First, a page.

“I believe the core value in Pagan ethics is the understanding that we are interconnected and interdependent. On that basis, health care is an important right and everyone should have access to it. My personal health is not separate from your well-being. Health is partly a matter of personal responsibility, but all of us are subject to forces beyond our control. If we suffer illness or injury or sheer bad luck, we shouldn’t be left alone to suffer the consequences unaided. We live in a more and more toxic environment, and the constant assaults on our health from pollutants and radiation and the degradation of our food supply are our collective responsibility. No one should be left alone to bear the consequences of our collective failure to protect the life-support systems around us. Rather, it is to all of our benefit to share a public responsibility for our mutual well being, because every single one of us, at some point in life, will need that help. No one gets through life unscathed, and in the end we die. If we truly accept death as part of life, with its attendant break-downs of the body and the many sorts of mischance that befall us along the way, then we do well to offer one another solidarity and succor.”Starhawk

Further, T. Thorn Coyle shared that “as a Pagan, compassion, generosity, and honor are very important to me. I want to build culture that strengthens us, but acknowledge that we need a minimum level of care built in to our social structures so that each person can contribute her best.” Christopher Penczak, co-founder of the Temple of Witchcraft, while acknowledging that there is no singular Pagan viewpoint on this issue, seemed to support this ethos of obligation and support laid out by the others, noting that his temple “looked into the possibility of purchasing a group health insurance plan for various members of the Temple of Witchcraft who expressed need.”

While a number of Pagans are vocally supportive of the ACA, there are voices of concern and dissent from this view. Since Paganism is a movement, an umbrella term for a number of distinct faiths, there is no total consensus on this issue. Some, like Lady Yeshe Rabbit, head of the Bloodroot Honey Tribe, expressed support for the aid the new law will give to the underserved, while admitting she remains “wary of anything that potentially gives the federal government more authority over my physical body, especially with the current alarming trend toward limitation of information and quality care around reproductive freedom for women that we are seeing at state and local levels.” Lady Miraselena, a Wiccan Priestess within the Temple of the Rising Phoenix in Atlanta, also supported some of the law’s provisions, while rejecting the individual mandate as a “very dangerous precedent.”

“The more power we give to one institution, the government or otherwise, the more we sacrifice our own freedom. Pagan spirituality is about journeying along a difficult personal path with both triumphs and failures. Pagan spirituality removes that single dogmatic entity; freeing us from the shackles that seek to confine us with the promise of protection. Pagan spirituality gives us the right to soar as high as we are willing to work and to fall as low as we might. Without that spiritual incentive, we are just plodding through life without really living; without the creativity of existence. For me, this wisdom informs everything.”Lady Miraselena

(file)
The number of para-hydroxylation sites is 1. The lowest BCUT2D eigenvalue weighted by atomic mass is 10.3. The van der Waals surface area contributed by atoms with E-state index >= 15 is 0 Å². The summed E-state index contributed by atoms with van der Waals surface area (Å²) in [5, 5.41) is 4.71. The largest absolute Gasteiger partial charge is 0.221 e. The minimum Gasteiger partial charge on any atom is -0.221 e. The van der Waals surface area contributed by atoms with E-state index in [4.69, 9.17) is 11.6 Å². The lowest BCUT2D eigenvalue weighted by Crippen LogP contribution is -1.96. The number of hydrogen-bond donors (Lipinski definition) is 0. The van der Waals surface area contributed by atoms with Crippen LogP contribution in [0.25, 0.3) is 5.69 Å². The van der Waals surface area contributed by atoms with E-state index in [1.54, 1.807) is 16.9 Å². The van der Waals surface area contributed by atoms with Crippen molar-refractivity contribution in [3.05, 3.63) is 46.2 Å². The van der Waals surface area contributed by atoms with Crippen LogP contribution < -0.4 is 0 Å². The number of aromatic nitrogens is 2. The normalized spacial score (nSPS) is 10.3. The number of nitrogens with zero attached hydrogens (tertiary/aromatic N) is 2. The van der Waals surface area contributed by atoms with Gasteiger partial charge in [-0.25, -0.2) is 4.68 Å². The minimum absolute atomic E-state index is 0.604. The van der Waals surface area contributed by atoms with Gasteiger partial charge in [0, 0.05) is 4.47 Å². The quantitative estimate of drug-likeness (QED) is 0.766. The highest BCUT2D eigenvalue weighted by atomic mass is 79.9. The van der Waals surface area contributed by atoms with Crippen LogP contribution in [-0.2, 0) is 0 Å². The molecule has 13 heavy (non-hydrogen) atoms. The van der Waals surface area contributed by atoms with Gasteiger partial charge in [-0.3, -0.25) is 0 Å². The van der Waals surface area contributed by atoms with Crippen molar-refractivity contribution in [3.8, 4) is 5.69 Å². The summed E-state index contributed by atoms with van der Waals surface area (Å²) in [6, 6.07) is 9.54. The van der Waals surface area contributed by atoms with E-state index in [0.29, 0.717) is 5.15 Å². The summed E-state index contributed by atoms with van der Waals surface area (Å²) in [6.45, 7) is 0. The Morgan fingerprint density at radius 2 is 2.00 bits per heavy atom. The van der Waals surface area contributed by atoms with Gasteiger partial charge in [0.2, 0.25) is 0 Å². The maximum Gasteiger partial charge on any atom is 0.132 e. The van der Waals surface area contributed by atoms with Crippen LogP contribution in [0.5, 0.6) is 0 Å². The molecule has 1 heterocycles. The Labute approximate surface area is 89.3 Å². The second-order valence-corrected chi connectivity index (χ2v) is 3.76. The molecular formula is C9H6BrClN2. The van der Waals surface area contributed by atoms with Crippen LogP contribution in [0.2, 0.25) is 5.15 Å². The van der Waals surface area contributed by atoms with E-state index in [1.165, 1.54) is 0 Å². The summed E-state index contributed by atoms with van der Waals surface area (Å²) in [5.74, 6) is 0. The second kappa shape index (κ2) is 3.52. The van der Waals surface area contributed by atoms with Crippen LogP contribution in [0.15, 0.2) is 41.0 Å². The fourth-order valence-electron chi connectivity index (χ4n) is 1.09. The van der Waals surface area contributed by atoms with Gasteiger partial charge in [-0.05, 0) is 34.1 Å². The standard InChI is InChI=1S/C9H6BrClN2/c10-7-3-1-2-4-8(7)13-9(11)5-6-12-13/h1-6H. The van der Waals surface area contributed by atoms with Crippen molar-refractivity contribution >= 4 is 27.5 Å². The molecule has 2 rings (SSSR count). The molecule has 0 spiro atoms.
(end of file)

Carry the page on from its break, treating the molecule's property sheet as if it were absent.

Perhaps most the notable Pagan opposition to the Affordable Care Acts comes from Republican congressional candidate and New York City Councilman Dan Halloran, a Theodish Heathen, who blasted the ruling saying it has given the government “the last thing they need – encouragement to add more laws, taxes and rules that make health care so expensive in the first place.”

One source I spoke to for this piece, Dr. Barbara A. McGraw, a lawyer and academic scholar who writes on the American founding, disputes the idea that the ACA and the mandate in particular is oppressive or anti-liberty, asserting that “making healthcare available to everyone, even with a supposedly freedom-limiting insurance mandate, is more conducive to the American founders’ ideal of liberty for all than a health care system run by an unrestrained insurance industry in a Darwinian “free-for-all” healthcare market that results in domination by a few at the expense of the many and people dying because of lack of care.” Still, even with those Pagans who had reservations, or idealogical/theological problems with the new law, their opposition was for the most part distinctly qualified. Their opposition mainly couched within a libertarian “high-choice” ethos, rather than from a standard partisan position, often supporting some of the most popular sections of the new law.

Selena Fox of Circle Sanctuary

Selena Fox of Circle Sanctuary